In phone interviews with the New York Times, ACP members have said that scans for diagnosis did more harm than good. This is because MRIs, for example, can be misleading and reveal things that may seem abnormal but are not related in any way to their low back pain.[1]

Moreover, pain is how our bodies communicate and often urge us to pay attention. By taking something like a non-steroidal anti-inflammatory drug (NSAID) for LBP, its effects can mask the real underlying issue, potentially causing the user to overexert themselves and further injuring the underlying issue.

Study #1

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A 2015 study in The Spine Journal performed a systematic review and meta-analyses of how effective different pain management strategies are for sciatica. After looking at 122 relevant studies, researchers found that non-opioid medications (e.g., Tylenol, aspirin, Advil, Motrin, or Aleve) provided some positive global effect for sciatica patients, while opioids did not. In fact, opioids showed no significant effect on individuals’ pain symptoms.[5]

Study #2

Another study from the British Medical Journal explored the efficacy and safety of acetaminophen (commonly known as Tylenol) when managing spinal pain (and osteoarthritis). It included data from thousands of people who were part of randomized placebo-controlled trials.

For individuals with LBP, researchers found evidence that acetaminophen was ineffective for reducing the intensity of pain and disability or improving the quality of life in the short-term. Ultimately, the study called for doctors to reconsider prescribing acetaminophen to their patients.[6]

Study #3

In July 2016, researchers published meta-analyses in JAMA which investigated how useful opiates were for chronic back pain on a zero-to-one-hundred scale, where a rating of twenty was deemed clinically significant. Out of thirteen studies including 3,419 people, researchers found that opioids had very minimal effects on pain.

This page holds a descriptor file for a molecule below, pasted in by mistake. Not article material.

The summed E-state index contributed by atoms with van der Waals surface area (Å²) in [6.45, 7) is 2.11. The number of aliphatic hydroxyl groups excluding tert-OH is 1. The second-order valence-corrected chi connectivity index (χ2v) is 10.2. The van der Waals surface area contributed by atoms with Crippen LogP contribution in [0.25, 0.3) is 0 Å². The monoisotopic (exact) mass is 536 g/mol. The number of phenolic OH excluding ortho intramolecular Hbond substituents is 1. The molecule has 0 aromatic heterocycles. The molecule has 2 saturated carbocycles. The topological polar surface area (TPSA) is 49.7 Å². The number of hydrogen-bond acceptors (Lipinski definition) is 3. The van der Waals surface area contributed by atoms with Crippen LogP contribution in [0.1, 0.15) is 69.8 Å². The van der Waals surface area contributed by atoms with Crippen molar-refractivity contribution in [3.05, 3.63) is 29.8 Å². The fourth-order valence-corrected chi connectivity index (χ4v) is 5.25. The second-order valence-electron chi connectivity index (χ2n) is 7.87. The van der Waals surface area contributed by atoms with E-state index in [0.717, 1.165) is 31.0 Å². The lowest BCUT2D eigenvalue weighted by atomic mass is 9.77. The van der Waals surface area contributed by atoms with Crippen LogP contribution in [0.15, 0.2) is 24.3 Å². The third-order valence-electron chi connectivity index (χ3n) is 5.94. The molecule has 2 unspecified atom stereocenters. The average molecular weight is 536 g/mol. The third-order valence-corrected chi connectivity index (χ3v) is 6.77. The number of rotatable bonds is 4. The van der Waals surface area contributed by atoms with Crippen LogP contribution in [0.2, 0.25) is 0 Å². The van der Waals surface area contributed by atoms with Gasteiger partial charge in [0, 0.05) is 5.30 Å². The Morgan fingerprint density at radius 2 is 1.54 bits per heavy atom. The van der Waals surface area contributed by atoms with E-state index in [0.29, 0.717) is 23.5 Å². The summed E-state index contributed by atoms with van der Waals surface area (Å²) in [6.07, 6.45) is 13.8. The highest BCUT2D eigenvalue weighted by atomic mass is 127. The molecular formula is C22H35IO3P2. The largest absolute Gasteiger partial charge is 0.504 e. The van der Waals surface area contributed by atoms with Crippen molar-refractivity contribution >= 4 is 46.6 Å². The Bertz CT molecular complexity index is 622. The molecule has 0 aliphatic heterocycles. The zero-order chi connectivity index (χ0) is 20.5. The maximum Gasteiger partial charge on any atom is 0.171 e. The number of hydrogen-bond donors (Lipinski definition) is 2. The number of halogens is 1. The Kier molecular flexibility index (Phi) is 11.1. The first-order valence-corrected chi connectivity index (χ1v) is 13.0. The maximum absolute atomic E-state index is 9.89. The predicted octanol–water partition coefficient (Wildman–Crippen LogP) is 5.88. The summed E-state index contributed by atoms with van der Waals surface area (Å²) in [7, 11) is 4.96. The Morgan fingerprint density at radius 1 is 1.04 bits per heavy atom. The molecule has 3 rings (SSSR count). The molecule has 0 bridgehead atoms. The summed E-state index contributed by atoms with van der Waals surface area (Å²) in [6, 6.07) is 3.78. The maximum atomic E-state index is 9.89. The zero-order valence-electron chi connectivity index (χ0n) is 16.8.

In fact, people scored the opioid treatments at a ten overall (and not twenty) which suggests that the medication had no significant impact. So for individuals who continue to tolerate opioids, they provide minimal short-term pain relief at most.[7]


Study #4

This last December 2016 study in PAIN is interesting because it used a randomized controlled trial with an open-label placebo (i.e., the participants knew they were taking a placebo). Researchers used this approach to gauge whether open-label placebos could benefit LBP patients.

The open-label placebo appeared to reduce disability and elicited significantly greater usual and maximum pain reduction by 30%. This suggests that open-label placebos may be able to help people with low back pain. However, researchers need to conduct further studies.[8]


In his comments about the new guidelines, back pain specialist Dr. Steven J. Atlas brings up a good point: “Patients are looking for a cure. The guidelines are for managing pain.”[1]

While a definite cure for different types of back pain isn’t yet available, the studies above make it clear that band-aid-type medications are not only ineffective but also pose a risk for addiction and overdose. So, who not try some non-invasive or natural alternatives to help ease your pain?

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Disclaimer: This information is not intended to be a substitute for professional medical advice, diagnosis or treatment and is for information only. Always seek the advice of your physician or another qualified health provider with any questions about your medical condition and/or current medication. Do not disregard professional medical advice or delay seeking advice or treatment because of something you have read here.